But inertia and routine of course did their work. Prof. Oumoff's address was heard along with the other addresses, was printed in the Proceedings of the Convention, and there rested, without producing at all the impression of an exploded bomb that it should have produced had the listeners been more in a position to appreciate its true meaning and significance, and—more important—had they the desire to do so.

In this diminution of its significance the reserves and limitations which Prof. Oumoff himself made in his address assisted to a degree, as did the title, in failing to express its substance and general tendency, which was to show that science goes now in a new direction, and one which is not in reality—i.e., that the new direction goes against science.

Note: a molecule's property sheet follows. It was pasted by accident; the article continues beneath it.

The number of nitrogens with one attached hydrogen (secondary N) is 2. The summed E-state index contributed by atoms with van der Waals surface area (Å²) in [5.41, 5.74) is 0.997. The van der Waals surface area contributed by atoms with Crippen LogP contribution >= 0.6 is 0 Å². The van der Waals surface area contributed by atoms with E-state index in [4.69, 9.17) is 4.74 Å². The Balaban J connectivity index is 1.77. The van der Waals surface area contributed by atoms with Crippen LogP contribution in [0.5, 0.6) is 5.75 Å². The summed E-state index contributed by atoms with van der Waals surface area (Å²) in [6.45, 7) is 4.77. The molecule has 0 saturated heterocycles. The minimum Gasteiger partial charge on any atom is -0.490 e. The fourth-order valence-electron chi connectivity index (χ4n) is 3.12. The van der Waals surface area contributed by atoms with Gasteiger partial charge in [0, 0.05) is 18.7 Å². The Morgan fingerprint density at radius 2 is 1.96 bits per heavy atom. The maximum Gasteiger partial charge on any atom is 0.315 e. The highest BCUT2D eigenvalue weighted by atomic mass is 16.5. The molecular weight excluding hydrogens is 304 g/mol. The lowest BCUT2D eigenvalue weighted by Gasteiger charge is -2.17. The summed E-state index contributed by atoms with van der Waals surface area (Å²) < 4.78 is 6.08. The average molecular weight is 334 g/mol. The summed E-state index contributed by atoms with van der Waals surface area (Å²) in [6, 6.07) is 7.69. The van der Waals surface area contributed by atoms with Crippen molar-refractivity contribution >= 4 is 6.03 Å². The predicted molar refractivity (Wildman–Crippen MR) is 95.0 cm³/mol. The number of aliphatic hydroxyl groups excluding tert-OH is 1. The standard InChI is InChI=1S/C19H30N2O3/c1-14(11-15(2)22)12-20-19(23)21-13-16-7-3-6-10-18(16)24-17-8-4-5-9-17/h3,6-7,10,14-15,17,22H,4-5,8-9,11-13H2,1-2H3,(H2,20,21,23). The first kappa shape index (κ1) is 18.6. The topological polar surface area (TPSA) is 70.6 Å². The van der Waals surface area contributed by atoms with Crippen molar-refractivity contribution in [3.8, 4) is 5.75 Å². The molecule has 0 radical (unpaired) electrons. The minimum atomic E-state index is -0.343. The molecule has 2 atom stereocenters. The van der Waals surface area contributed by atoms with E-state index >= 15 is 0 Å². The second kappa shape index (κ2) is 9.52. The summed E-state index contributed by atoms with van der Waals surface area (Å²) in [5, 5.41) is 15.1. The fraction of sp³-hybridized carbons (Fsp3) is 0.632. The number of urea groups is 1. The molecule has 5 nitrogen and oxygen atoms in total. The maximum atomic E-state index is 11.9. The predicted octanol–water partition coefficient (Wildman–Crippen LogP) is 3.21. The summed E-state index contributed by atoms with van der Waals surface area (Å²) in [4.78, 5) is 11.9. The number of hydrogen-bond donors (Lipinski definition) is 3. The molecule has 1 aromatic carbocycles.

Professor Oumoff died in 1916, and I am unwilling to impose upon him thoughts which he did not share. I talked with him in January, 1912, and from our conversation I saw that he was stopping half way, as it were, between the ideas of the fourth dimension approximating

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those expressed by me in the first edition of Tertium Organum and those physical theories which still admit motion as an independent fact. What I wish to convey is that Prof. Oumoff, admitting time as being the fourth dimension of space, did not regard motion as the illusion of our consciousness, but recognized the reality of motion in the world, as a fact independent of us and of our psyche.

I speak of this, because later I shall quote extracts from Prof. Oumoff's paper, choosing generally those places containing the ideas almost identical with the thoughts expressed in the preceding chapters.